A helping hand for due diligence

Expert Roland Guennou explains why it’s important for banks to use the new Wolfsberg Questionnaire as a basis for due diligence

The Wolfsberg Correspondent Banking Due Diligence Questionnaire (CBDDQ), released publicly in February 2018, is an important upgrade to the historical Wolfsberg Questionnaire in helping banks carry out their due diligence on respondent institutions based on a recognised industry standard.

The new questionnaire reflects how correspondent banking (CB) due diligence practices have evolved over recent years.

Purpose of the CBDDQ

The questionnaire is a tool for providers of CB services to assess the risk profile of their respondent institutions based on the information offered by the respondent firm. It examines the corporate profile of the respondent, its inherent risks, and the existence and scope of its financial crime compliance (FCC) programme – its three-lines-of-defence governance structure. In other words, it is a self-assessment mechanism by the respondent that supports the due diligence enquiries performed by the correspondent.

Each financial institution is therefore a dual user of the questionnaire in the following ways.

  • As a correspondent, it helps to assess the FCC programme of its respondent when providing CB services. This is particularly important when providing advisory services in trade finance.
  • As a respondent, the CBDDQ allows it to demonstrate the adequacy of its FCC programme. This is critical in securing ongoing access to clearing and other correspondent services in major world currencies and financial centres.

The questionnaire is a starting point for due diligence, providing a common platform and terminology to initiate the due diligence process required by Financial Action Task Force (FATF) Recommendation 13; it is not a substitute for each institution’s assessment of its CB relationship risks.

As stated in the FAQ accompanying document: “As a general approach, the CBDDQ should be used as the basis of bilateral CDD [customer due diligence] discussions between respondent and correspondent.”

Scope and notable absentees

The questionnaire has been expanded to include more details on anti-money laundering (AML) and sanctions programmes, internal risk assessments, CDD and transaction monitoring. It also covers anti-bribery and corruption programmes, hence branching out to other areas of FCC beyond AML.

There are, however, a few areas of global concern which remain notably absent from the questionnaire, including:

  • measures against the financing of proliferation and controls dealing in dual-use goods. This is not only in the scope of FATF recommendations, it is also an important element in trade finance relationships
  • measures against tax evasion which constitute a primary line of enquiry in FCC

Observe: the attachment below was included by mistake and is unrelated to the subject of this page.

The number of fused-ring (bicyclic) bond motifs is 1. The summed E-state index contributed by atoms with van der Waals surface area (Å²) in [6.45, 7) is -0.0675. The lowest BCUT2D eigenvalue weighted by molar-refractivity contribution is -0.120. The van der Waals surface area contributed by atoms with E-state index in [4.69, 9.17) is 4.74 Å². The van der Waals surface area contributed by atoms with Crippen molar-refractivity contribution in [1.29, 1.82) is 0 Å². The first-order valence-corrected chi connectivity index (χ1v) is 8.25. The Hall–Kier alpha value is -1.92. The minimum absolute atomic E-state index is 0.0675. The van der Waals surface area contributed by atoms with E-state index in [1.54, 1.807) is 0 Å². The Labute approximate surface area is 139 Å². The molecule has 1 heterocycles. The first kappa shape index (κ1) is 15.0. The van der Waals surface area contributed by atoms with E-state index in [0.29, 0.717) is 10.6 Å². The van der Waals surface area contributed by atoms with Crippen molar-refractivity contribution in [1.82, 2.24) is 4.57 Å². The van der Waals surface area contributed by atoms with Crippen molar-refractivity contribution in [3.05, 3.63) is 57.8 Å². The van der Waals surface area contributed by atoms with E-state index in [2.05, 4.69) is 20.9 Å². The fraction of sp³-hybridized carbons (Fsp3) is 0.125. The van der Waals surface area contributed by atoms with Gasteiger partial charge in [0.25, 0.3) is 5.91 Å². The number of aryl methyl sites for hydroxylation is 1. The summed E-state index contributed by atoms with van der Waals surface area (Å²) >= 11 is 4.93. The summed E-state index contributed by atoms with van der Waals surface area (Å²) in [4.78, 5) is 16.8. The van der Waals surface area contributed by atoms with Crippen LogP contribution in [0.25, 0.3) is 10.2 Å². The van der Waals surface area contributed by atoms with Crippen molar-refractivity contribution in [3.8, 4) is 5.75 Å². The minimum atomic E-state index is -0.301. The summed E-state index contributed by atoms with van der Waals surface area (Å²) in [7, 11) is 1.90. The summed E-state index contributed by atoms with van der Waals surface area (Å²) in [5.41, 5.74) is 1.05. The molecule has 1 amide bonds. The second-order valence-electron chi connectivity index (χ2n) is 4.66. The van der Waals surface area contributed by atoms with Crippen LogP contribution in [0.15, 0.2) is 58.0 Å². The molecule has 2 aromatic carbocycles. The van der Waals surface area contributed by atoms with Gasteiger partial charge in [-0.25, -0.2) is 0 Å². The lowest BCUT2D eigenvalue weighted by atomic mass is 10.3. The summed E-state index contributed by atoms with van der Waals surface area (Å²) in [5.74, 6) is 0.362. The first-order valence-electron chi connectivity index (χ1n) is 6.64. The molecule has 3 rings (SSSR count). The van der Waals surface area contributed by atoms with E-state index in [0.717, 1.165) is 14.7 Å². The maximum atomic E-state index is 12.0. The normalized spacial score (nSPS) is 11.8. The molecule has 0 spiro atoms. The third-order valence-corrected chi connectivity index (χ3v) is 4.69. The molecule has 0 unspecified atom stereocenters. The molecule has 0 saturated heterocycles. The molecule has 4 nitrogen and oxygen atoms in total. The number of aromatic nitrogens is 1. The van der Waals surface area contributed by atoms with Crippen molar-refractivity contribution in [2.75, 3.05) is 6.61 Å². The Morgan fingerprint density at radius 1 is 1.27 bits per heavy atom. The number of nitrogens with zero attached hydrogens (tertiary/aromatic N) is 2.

• the Foreign Account Tax Compliance Act (FATCA) and Common Reporting Standard (CRS) status, which are most often part of CB due diligence.

Respondent institutions should therefore be prepared to provide additional information to their correspondents on these topics.

Regulation by proxy

While the questionnaire is aimed at creating a common standard across the industry, its primary focus on US and EU regulations makes it in effect a tool of regulation by proxy vis-à-vis the community of respondents.

Section 5 of the questionnaire on policies and procedures explicitly makes reference to US and EU standards, while reference to relevant international standards (Wolfsberg, Bank of International Settlements, FATF) is absent.

Evaluating their FCC programmes against US and EU standards is a necessary exercise for respondent firms to avoid derisking by major banks but they should still be evaluating their programmes against international norms to support globally consistent FCC controls across all jurisdictions.

When performing a benchmark against US and EU regulations respondents should make reference to:

  • (for the United States) ChapterX (10) of the Code of Federal Regulation (CFR) and the FFIEC BSA/AML examination manual
  • (for the European Union) the provisions of the 4th EU Money Laundering Directive and the CDD Risk Factor Guidelines from the European Supervisory Authorities (ESAs).

Some good practices

When completing the Enterprise-Wide Risk Assessment (EWRA) section (Q47 and beyond), respondent institutions should make reference to the outcomes of:

  • their national risk assessments (NRA) in the way they conduct their own EWRA, as this will demonstrate command of the risk environment and help the correspondent bank’s efforts
  • their country’s mutual evaluation report (Immediate Outcome 4 – preventive measures) as correspondents are very likely to look at these parameters to assess the sector’s effectiveness at implementing preventing measures.


The CBDDQ represents a welcome improvement in the standardisation of FCC controls and is expected to contribute to reducing the cost of compliance in CB services and help limit de-risking.

It is not, however, an end in itself and should be used as a check-list by financial institutions to ensure that they actively identify and measure the financial crime risks within their business; that they have the requisite controls to manage the risks and take a proactive approach to risk management; and that they remain engaged partners who can communicate effectively on the current and future state of their FCC programmes.

The new Wolfsberg Questionnaire represents a welcome improvement in the standardisation of FCC controls.

Roland Guennou